Tuesday 13 October 2009

First Birthday - Celebrate by joining me in rubbishing my own game

I have been blogging free RPGs for a year now. 63 posts scribed and 38 games 'reviewed'*. I ran a 24 hour competition, completing my own - Cloudship Atlantis. I've offered advice, started a Dictionary that will one day rival John Kim's and made some great friends.

So, how do I celebrate a year of enthusing and celebrating other people's work? By picking to death my own free game. Think of it as a mix of healthy self critique and an inevitable backlash of being nice for a whole year.

Icar - a dreadful vat of excrement

Icar by Rob Lang is a free science fiction roleplaying game set in a bland, plagiarised future. The fat of other genres has been scraped off and boiled in a stinking vat to produce a stock kitchen sink Sci Fi. Unintelligible rules, disparate formatting and penis inspired space craft are wrapped in a deceptively colourful cover. As we will discover, if you paint a turd then what you end up with is a painted turd.

Character Creation

Icar goes as far to provide a torturously long character creation mechanism that relies upon character classes called 'Skeletons' but fails to provide any. Every familiar term you have become accustomed to in roleplaying has been changed. Classes are 'Skeletons', Attributes are 'Stats' and Skills are... well, Skills but that's purely by accident.

You begin your journey into Icar with defining a character concept. How you are supposed to create a character concept without any idea of how the universe is put together is beyond me. After that, you define your Deviant. A Deviant is a representation of your characters personality. Are you Selfish or Generous? Foolhardy or Prudent? By how much? TELL US NOW! This must all be set from the start - a constricting fascistic approach to character creation. There is no room for exploring the character as you play in the Icar Third Reich.

Statistics can be rolled randomly or point applied (a good example of Rob's indecision - including both systems to bloat an already bursting tome), roll some skills (of which there are hundreds). It goes on. A never ending ocean of options, tables, detail, location based hit points, height, weight, age, hat size and underpant colour and texture. Still with me? Still awake? I forfeited my front teeth when I collapsed against my insufficiently padded keyboard.

Finally, you have the option for rolling randomly for Advantages and Disadvantages (confusingly named Psychotheatrics). Random selection will ruin the character concept you loving crafted at the start. It seems like a cruel final blow in the long struggle to create a character.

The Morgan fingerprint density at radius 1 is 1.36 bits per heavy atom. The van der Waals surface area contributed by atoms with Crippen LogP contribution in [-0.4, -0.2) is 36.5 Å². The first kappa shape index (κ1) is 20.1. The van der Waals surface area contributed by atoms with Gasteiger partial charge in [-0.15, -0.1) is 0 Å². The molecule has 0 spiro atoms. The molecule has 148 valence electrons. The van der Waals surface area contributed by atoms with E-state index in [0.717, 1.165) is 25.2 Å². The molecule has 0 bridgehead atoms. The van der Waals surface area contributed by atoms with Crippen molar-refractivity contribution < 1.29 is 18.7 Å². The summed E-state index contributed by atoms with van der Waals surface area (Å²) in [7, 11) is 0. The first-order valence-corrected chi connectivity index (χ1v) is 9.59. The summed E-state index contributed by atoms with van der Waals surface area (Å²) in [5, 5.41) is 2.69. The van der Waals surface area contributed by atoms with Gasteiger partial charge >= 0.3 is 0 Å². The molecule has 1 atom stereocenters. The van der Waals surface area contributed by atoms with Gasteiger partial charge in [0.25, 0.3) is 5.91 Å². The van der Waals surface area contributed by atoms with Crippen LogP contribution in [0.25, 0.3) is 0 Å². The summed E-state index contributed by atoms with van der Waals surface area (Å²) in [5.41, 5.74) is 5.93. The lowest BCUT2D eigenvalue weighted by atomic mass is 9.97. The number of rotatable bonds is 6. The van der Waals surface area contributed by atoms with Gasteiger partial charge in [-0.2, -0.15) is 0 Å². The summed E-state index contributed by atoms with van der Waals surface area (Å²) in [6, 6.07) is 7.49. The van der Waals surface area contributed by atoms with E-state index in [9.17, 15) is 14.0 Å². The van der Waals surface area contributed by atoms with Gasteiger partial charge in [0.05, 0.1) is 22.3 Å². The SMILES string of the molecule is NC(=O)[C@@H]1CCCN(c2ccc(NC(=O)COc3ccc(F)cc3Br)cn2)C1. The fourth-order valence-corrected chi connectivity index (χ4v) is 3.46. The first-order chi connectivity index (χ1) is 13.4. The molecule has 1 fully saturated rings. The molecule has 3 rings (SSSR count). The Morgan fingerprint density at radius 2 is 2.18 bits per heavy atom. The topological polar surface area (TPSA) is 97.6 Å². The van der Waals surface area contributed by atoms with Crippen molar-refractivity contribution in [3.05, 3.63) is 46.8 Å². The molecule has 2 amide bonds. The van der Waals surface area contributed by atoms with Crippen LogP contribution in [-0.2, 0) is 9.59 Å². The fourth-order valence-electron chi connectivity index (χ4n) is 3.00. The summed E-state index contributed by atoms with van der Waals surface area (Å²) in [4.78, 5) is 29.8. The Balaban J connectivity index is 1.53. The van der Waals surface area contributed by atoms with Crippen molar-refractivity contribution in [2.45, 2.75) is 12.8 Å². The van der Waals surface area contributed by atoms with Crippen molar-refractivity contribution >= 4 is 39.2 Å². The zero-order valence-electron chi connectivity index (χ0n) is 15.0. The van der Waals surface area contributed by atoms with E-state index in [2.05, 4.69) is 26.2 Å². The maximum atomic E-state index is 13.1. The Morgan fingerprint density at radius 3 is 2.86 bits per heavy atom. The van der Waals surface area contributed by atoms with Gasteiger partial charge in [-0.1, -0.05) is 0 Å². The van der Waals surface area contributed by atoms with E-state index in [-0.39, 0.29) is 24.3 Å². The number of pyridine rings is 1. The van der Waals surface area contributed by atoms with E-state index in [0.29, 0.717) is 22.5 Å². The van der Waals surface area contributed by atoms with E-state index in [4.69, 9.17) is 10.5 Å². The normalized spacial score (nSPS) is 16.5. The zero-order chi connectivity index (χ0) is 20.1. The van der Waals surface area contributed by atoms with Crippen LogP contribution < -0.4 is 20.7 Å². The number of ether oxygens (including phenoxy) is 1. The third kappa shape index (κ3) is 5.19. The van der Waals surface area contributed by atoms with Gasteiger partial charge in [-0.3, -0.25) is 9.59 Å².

All of this is written down on a decimated copse load of paper, the first character sheet looking like the product of teenage nightmare.


Rob is not averse to packing a huge number of different mechanics into a single game. There's one for skills checks. One for close combat. One for firefighting, one for vehicle combat, one for hacking and one for space combat. There might as well be one for doing the dishes and breeding alpacas. Complexity is piled onto complexity, leaving your head spinning and eyes bleeding with the strain.

The close combat system is barely damaging and the weapons make firefighting lethal to the extreme. With no healing rules and no armour in the equipment section, your character can be vaporised in an instant. A horror that sends to back down the snake to square one, character creation. Hacking is so utterly complex that attempting it should be a MENSA entrance exam. It isn't fun. It isn't like hacking. As they say in flying circles: see and avoid.

Robert Lang shuns numbers

The most maddening part of the mechanics is that Rob has arithmophobia. Instead of plainly writing numbers into a nice plain box, you are forced into learning a system of triangles, circles and squares placed in a disc. It's the most senseless waste of game design I've ever had the misfortune to come across. I can write numbers perfectly well, Rob, don't force me to draw little glyphs. This isn't 2000 BC.


Icar is set so far into the future that most Sci Fi fan will lose interest. Although there are no vestiges of the real world, there is enough plagiarism from other Sci Fi it spawned to make you feel uncomfortably at home. Warrior monks with light swords, power armoured military types who are only mentioned in passing, a race of human-created robots hell bent on killing everyone, big nasty corporations, bland criminal organisations and a virtual world. A cornucopia of cliche. An Empire, which pretends to be benevolent but seems to be so all encompassing to be truly so, rules every minutiae of life. Just about every aspect of Icar is recognisable in a jarring, embarrassing sort of way - as if Rob has not realised that he is ripping off decades of Science Fiction.

It gets worse